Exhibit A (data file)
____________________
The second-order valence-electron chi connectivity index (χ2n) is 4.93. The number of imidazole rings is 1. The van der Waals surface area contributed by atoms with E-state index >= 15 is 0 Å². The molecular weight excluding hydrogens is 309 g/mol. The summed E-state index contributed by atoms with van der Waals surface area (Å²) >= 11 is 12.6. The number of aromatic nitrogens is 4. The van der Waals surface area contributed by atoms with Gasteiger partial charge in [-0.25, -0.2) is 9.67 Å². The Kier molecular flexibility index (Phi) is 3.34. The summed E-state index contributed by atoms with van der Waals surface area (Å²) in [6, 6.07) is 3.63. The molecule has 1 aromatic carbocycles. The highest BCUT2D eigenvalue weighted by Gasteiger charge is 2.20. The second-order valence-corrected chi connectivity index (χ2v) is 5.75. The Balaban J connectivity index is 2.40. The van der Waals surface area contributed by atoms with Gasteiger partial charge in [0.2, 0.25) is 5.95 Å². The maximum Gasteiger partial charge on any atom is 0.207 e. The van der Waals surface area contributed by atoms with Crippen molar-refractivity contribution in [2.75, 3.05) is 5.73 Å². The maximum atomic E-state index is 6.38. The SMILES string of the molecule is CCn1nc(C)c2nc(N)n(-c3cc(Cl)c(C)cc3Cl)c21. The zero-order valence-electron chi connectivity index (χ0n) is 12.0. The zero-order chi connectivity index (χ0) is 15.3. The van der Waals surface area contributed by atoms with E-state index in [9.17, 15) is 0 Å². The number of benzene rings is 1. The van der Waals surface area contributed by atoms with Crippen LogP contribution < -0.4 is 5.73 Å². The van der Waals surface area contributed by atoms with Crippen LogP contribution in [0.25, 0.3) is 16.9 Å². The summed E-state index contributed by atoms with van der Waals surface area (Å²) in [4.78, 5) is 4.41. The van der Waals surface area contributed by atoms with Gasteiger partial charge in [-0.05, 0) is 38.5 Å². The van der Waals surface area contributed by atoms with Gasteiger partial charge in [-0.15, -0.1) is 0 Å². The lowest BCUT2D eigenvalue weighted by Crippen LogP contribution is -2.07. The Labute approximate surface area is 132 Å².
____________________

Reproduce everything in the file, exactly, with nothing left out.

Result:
The second-order valence-electron chi connectivity index (χ2n) is 4.93. The number of imidazole rings is 1. The van der Waals surface area contributed by atoms with E-state index >= 15 is 0 Å². The molecular weight excluding hydrogens is 309 g/mol. The summed E-state index contributed by atoms with van der Waals surface area (Å²) >= 11 is 12.6. The number of aromatic nitrogens is 4. The van der Waals surface area contributed by atoms with Gasteiger partial charge in [-0.25, -0.2) is 9.67 Å². The Kier molecular flexibility index (Phi) is 3.34. The summed E-state index contributed by atoms with van der Waals surface area (Å²) in [6, 6.07) is 3.63. The molecule has 1 aromatic carbocycles. The highest BCUT2D eigenvalue weighted by Gasteiger charge is 2.20. The second-order valence-corrected chi connectivity index (χ2v) is 5.75. The Balaban J connectivity index is 2.40. The van der Waals surface area contributed by atoms with Gasteiger partial charge in [0.2, 0.25) is 5.95 Å². The maximum Gasteiger partial charge on any atom is 0.207 e. The van der Waals surface area contributed by atoms with Crippen molar-refractivity contribution in [2.75, 3.05) is 5.73 Å². The maximum atomic E-state index is 6.38. The SMILES string of the molecule is CCn1nc(C)c2nc(N)n(-c3cc(Cl)c(C)cc3Cl)c21. The zero-order valence-electron chi connectivity index (χ0n) is 12.0. The zero-order chi connectivity index (χ0) is 15.3. The van der Waals surface area contributed by atoms with E-state index in [9.17, 15) is 0 Å². The number of benzene rings is 1. The van der Waals surface area contributed by atoms with Crippen LogP contribution < -0.4 is 5.73 Å². The van der Waals surface area contributed by atoms with Crippen LogP contribution in [0.25, 0.3) is 16.9 Å². The summed E-state index contributed by atoms with van der Waals surface area (Å²) in [4.78, 5) is 4.41. The van der Waals surface area contributed by atoms with Gasteiger partial charge in [-0.05, 0) is 38.5 Å². The van der Waals surface area contributed by atoms with Gasteiger partial charge in [-0.15, -0.1) is 0 Å². The lowest BCUT2D eigenvalue weighted by Crippen LogP contribution is -2.07. The Labute approximate surface area is 132 Å².